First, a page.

Few areas of the law require greater sensitivity in their handling than allegations of child sex abuse. Such cases, badly handled, can be devastating for the child and for the reputations of adults who may find themselves wrongly accused of a crime which carries a particularly acute social stigma.
Scotland has a blemished record in this area. Do we have a serious systemic problem? A highly critical court judgment on the conduct of a senior social worker and police officers in the examination of a five year-old girl suggests exactly this.
As we report today, the court found the interviewers had attempted to coerce the girl into repeating allegations that she had been sexually abused, before subjecting her to an "unjustified" invasive medical examination.
An Edinburgh sheriff called for the removal of the social worker and two police officers from child interviewing duties after he ruled their work was "damaging".
According to the judgment, a child psychologist believed the two interviews carried out by the social worker in the presence of female police officers, was "worse than the interviewing of the children that led to the Orkney Inquiry in 1991". That scandal saw nine children forcibly removed from their homes in dawn raids on the suspicion of ritualistic satanic abuse. All of the children were later sent home after a judge decided the evidence was "incompetent". A public inquiry later revealed that child protection interviews had been designed to force the children to repeat allegations made by one girl.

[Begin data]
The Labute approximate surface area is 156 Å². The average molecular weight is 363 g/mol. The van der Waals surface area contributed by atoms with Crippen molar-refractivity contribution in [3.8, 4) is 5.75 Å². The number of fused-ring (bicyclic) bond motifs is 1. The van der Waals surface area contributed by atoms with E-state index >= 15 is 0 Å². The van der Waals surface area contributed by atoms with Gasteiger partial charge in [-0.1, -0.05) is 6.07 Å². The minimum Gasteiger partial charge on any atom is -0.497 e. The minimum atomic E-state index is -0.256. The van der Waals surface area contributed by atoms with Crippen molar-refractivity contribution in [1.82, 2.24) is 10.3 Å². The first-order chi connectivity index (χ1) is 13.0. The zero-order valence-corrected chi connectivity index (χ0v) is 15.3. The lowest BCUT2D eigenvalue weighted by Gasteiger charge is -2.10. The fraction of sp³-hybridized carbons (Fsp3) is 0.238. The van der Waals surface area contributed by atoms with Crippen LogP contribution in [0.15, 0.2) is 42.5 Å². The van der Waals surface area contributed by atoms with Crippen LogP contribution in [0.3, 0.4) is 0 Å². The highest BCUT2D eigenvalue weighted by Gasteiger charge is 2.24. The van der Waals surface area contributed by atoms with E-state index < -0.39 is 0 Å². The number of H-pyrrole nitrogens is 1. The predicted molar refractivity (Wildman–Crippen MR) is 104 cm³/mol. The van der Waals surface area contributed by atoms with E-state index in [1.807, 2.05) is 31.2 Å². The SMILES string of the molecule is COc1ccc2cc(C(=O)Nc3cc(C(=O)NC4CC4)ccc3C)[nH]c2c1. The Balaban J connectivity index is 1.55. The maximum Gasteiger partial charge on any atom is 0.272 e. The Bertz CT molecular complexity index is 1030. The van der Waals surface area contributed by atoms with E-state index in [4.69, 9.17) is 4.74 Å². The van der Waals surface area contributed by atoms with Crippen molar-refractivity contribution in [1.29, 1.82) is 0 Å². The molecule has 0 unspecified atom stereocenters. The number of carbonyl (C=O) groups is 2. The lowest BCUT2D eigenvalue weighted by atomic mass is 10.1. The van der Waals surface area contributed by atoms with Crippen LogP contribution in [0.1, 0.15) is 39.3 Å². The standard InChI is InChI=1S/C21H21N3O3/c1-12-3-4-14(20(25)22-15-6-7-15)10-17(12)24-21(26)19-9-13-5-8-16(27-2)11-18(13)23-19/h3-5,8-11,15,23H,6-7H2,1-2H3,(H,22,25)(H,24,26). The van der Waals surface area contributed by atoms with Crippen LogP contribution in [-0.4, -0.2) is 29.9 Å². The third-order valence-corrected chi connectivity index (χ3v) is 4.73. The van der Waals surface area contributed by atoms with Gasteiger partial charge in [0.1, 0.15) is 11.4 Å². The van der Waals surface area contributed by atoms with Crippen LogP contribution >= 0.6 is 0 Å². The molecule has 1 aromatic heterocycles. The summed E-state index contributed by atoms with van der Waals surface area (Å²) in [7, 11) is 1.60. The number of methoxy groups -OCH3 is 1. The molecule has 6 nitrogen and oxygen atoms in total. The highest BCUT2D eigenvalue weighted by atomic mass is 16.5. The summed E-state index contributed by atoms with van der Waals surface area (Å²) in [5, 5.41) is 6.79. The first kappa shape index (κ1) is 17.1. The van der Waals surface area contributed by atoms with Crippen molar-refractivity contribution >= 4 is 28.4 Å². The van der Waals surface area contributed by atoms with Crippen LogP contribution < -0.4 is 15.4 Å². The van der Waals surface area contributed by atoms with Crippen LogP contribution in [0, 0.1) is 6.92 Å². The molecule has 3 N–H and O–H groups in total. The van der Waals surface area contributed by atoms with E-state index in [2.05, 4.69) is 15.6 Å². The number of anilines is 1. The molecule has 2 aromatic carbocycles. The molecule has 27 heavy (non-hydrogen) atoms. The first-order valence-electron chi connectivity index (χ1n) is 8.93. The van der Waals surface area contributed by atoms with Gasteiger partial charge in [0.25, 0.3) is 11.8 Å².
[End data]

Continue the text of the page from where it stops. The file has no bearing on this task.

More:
This latest case carried some disturbing similarities. According to Dr David La Rooy, of Abertay University, and advocate John Halley in an article in the Scots Law Times, they write of "a serious systemic problem which is harming the welfare of children." The failures in this case, they add, "are not dissimilar to the kinds of malpractice (we] regularly encounter in our respective practices in other cases of joint investigative interviewing of children in Scotland."
The recent case arose during an application by a father for contact with his two children. The application had been resisted by his estranged partner, who left their home with the children after making an allegation that he had sexually abused their daughter.
The sheriff ruled there was no evidence any such abuse had taken place and the daughter had repeatedly indicated that the abuse alleged had not happened.
The court found there was a catalogue of inappropriate direct questioning. The interviews were not recorded on DVD, but written up later based on handwritten notes. Both the police and social work departments would be failing in their duty if they did not thoroughly investigate such allegations. There has been a spate of cases where investigation was not as throrough as it should have been. The approach of the police and social workers in this case should be seen in this light. That said, it leaves in little doubt the need for interviewing to be handled with great professionalism.